Dr. Patel: Right. And the other thing is is that, I feel like there's always sort of this boundary of time, when it comes to the patient/physician relationship. But when you've already put yourself out there, you've already been generous with your time and information. So they come in already having spent time with you, in one way or another. So, there isn't that, sort of, fight. Like, "Why aren't you giving me your time?" [inaudible 00:21:49] you've already given them your time, in one way.
Dr. Weisman: Absolutely. Any other finishing thoughts?
Dr. Patel: No. I am just all about empowering other physicians to putting their message out there in the online world. Because there is a international community of people waiting to receive your message.
Dr. Weisman: Absolutely. Absolutely. Well, tell my listeners where they can find out more about you or your practice, or how they can get in contact with you.
Dr. Patel: Sure. So, a couple different resources, if you're looking for more information on medical marijuana or CBD oil ... One is my YouTube channel. If you just Google CBD oil expert YouTube, or medical marijuana expert YouTube, my channel will come up. And I also cite studies and information that I go over, so that may be useful to you, as well. The other resource is my website. Dr., D-R, Rachna, R-A-C-H-N-A, Patel, P-A-T-E-L dot com. And if you want to shoot me an email, my email address is Dr. Rachna Patel at Gmail dot com.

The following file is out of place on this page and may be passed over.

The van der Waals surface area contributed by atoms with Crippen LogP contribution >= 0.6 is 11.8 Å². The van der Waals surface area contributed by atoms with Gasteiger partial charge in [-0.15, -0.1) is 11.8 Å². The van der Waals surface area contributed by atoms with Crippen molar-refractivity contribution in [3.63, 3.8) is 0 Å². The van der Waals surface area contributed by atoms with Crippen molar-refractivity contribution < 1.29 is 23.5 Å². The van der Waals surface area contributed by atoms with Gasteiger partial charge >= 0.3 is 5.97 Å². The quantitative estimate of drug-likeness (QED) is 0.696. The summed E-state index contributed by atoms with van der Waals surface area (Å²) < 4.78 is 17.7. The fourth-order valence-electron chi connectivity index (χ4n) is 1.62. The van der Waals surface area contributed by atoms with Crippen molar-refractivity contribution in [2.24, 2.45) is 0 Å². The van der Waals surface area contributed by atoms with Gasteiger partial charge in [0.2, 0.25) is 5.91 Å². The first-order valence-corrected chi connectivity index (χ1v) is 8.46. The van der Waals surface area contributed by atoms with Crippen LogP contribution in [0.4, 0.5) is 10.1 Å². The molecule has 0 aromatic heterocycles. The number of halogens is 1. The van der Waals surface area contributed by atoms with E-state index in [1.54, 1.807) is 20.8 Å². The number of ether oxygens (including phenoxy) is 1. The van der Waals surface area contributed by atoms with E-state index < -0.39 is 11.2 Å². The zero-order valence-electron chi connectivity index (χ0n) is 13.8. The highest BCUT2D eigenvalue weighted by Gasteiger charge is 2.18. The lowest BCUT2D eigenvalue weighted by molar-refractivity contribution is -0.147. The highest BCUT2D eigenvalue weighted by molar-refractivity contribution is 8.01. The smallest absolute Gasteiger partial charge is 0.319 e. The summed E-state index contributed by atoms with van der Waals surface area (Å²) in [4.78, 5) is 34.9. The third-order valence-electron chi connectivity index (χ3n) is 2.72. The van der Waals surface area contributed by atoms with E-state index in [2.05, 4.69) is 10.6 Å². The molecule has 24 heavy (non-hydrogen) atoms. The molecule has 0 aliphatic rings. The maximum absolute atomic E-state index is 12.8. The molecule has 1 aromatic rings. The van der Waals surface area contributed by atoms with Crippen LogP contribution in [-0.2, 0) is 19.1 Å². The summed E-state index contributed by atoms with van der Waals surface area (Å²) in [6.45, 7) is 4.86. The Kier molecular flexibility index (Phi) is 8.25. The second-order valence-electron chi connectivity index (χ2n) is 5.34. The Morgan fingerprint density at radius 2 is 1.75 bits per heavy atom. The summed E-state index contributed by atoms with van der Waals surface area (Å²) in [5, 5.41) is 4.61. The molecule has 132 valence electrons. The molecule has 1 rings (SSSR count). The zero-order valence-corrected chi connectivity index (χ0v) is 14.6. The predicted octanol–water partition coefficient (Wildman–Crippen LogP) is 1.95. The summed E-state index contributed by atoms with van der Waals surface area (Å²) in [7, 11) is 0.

Dr. Weisman: Awesome. Well, thank you so much today. I hope that everybody can listen to this podcast, and go away with a little bit more purpose. Than you, Dr. Patel.
Dr. Weisman: So what did you think of Dr. Patel's story? I don't know about you, but it's super heart-warming to me. To listen to this brave woman, who started in emergency medicine, and realized that it was just not in the middle of her purpose, and got brave. And knew that she needed to find her purpose, and just went out on a limb. And now, you know, eight years later, after she's done that ... that now she is an expert, in a field that is absolutely blooming right now ... with hemp oil, and CBD and everything that's coming out with patients. I am just so honored to call her colleague, and now friend.